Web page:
TEL AVIV — Amid reports that a 2005 photograph of Barack Obama posing with Louis Farrakhan, the notorious anti-Semitic, anti-American leader of the Nation of Islam, was deliberately suppressed, it may be instructive to recall the former two-term president’s larger ties to Farrakhan, radical associations that run deeper than one picture from 13 years ago.
On January 20, the Trice Edney News Wire published the 2005 photo of Obama with Farrakhan. The news agency quoted photographer Askia Muhammad as saying that after the picture was snapped at a meeting of the Congressional Black Caucus, Muhammad was approached by a caucus member who asked him not to use the image.
“I gave the original disk to him and in a sense swore myself to secrecy because I had quietly made a copy for myself,” Muhammad told Fox News. Muhammad further said that the Congressional Black Caucus expressed concern the photo could harm Obama’s future presidential aspirations.
As far back as May 2008, this reporter documented Obama’s connections to Farrakhan, which largely ran through the former president’s pastor and spiritual advisor for 20 years, Rev. Jeremiah Wright, Jr.
During the 2008 presidential campaign, Obama distanced himself from Wright months after soundbites of the pastor making anti-American and racist remarks first surfaced in the news media. Obama sat in the pews of Wright’s Trinity United Church for nearly two decades despite the pastor’s openly extremist positions.
Obama’s face was featured on the cover of Wright’s Trumpet magazine alongside Farrakhan and Nation of Islam founder Elijah Muhammad for a 2006 issue titled, “The legacy lives on.” The issue was first discovered by BizzyBlog.com.
At the time of the discovery, Obama’s 2008 presidential campaign did not return a request from this reporter seeking comment on whether the politician was aware that his face had appeared on the cover of Wright’s magazine alongside Farrakhan’s image.
Obama was featured on the cover of Wright’s magazine at least three times, including once with his arm around Wright, and Obama gave an interview to the radical publication.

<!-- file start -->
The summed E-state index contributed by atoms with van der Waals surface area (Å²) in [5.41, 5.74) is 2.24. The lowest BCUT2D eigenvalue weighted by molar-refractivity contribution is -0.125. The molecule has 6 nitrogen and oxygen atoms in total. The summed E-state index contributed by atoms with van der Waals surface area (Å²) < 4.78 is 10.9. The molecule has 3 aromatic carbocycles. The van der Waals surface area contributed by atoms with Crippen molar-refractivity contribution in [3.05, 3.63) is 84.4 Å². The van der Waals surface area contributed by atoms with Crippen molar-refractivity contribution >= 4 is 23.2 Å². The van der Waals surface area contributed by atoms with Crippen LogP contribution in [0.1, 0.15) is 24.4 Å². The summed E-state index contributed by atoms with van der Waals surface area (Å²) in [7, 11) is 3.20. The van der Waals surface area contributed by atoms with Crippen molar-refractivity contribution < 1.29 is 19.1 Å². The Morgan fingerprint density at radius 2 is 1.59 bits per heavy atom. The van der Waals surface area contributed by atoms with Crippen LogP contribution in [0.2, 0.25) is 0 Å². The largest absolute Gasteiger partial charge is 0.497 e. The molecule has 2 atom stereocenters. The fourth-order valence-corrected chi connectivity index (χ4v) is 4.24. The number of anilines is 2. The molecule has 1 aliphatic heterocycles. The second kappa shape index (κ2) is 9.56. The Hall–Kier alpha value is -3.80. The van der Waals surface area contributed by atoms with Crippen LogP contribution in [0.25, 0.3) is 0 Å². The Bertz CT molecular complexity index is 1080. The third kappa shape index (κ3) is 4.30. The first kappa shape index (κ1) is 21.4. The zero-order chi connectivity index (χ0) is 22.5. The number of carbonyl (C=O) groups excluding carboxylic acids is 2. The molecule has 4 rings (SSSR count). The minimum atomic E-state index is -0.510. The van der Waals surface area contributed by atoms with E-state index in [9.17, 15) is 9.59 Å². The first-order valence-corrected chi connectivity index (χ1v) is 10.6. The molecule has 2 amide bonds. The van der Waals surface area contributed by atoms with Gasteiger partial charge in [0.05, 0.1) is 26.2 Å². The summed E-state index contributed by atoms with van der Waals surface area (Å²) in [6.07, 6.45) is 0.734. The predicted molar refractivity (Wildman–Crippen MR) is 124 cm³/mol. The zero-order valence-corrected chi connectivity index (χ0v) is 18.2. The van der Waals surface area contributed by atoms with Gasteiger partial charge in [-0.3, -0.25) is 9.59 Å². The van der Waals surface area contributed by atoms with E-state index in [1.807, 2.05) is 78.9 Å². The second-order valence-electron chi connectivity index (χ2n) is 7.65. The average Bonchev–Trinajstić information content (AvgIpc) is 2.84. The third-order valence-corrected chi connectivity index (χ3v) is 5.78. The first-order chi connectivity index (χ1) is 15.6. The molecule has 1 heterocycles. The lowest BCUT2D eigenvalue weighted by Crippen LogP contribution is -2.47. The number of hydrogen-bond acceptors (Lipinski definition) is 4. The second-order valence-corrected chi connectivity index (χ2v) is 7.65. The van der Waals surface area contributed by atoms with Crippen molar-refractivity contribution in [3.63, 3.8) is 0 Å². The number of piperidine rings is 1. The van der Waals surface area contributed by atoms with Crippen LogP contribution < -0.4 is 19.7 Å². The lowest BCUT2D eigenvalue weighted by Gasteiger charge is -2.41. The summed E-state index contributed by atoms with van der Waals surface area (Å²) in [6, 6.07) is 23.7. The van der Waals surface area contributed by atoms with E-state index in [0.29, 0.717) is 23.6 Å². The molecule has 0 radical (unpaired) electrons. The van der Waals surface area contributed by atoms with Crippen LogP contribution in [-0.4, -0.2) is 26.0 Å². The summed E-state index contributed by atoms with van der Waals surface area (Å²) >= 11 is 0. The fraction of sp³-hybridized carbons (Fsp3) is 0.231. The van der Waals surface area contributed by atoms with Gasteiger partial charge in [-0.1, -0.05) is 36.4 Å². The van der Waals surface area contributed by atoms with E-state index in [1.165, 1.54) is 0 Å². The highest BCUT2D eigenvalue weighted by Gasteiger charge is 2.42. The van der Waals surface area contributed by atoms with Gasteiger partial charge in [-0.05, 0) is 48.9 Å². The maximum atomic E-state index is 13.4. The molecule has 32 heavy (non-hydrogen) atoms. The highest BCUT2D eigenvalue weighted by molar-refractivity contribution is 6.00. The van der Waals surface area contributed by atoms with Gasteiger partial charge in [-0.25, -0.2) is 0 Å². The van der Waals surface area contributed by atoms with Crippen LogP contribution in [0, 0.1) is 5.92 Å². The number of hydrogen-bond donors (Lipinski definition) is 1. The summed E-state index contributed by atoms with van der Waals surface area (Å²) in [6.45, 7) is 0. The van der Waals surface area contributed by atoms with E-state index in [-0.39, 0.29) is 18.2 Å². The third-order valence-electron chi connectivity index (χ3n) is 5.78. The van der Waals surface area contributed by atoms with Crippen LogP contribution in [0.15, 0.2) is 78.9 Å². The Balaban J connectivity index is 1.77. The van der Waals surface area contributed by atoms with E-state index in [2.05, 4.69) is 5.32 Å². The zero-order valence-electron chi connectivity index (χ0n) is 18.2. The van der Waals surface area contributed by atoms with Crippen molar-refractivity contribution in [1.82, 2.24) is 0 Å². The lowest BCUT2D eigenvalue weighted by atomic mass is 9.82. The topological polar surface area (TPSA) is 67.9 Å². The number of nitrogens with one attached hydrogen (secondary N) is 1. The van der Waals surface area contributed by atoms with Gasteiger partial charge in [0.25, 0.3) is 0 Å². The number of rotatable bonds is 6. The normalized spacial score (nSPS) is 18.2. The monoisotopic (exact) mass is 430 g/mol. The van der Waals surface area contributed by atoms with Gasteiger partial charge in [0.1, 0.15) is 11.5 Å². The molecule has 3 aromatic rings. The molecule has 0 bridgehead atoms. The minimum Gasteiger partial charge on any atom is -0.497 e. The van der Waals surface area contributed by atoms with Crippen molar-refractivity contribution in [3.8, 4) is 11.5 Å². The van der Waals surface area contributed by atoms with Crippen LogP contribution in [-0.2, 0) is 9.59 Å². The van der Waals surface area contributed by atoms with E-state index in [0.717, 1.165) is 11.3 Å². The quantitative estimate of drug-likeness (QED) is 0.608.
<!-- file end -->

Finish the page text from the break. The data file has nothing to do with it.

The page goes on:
Farrakhan also made the cover of a special November/December 2007 Trumpet edition promoting Wright’s Empowerment Award, which was handed out that year to Farrakhan. The publication hailed Farrakhan as a 20th and 21st century “giant.”
“It seems inconceivable that, in 20 years, Obama would never have picked up a copy of Trumpet,” wrote Stanley Kurtz in a lengthy Weekly Standard expose of Wright’s magazine. “Obama himself graced the cover. … There can be no mistaking it. What did Barack Obama know and when did he know it? Everything. Always.”
Besides gracing the cover of Trumpet with Farrakhan’s image, Obama in 1995 discussed attending the Million Man March, which was organized by Farrakhan.
During the 2008 presidential campaign, a 2004 picture surfaced showing Michelle Obama attending an event hosted by Jesse Jackson’s Citizenship Education Foundation. Michelle Obama was photographed there with Farrakhan’s wife Mother Khadijah Farrakhan and five other women.
During that year’s presidential campaign, this reporter also documented the ties of David Axelrod, who served as chief strategist to Obama’s presidential campaigns and a White House senior adviser, to a church that was closely aligned with Farrakhan.
I reported at the time:
Although he is Jewish, Axelrod sits on the finance committee of St. Sabina, the Chicago Catholic parish that was led by controversial pastor Michael Pfleger, an outspoken Farrakhan supporter who hosted the Nation of Islam chief at his parish several times.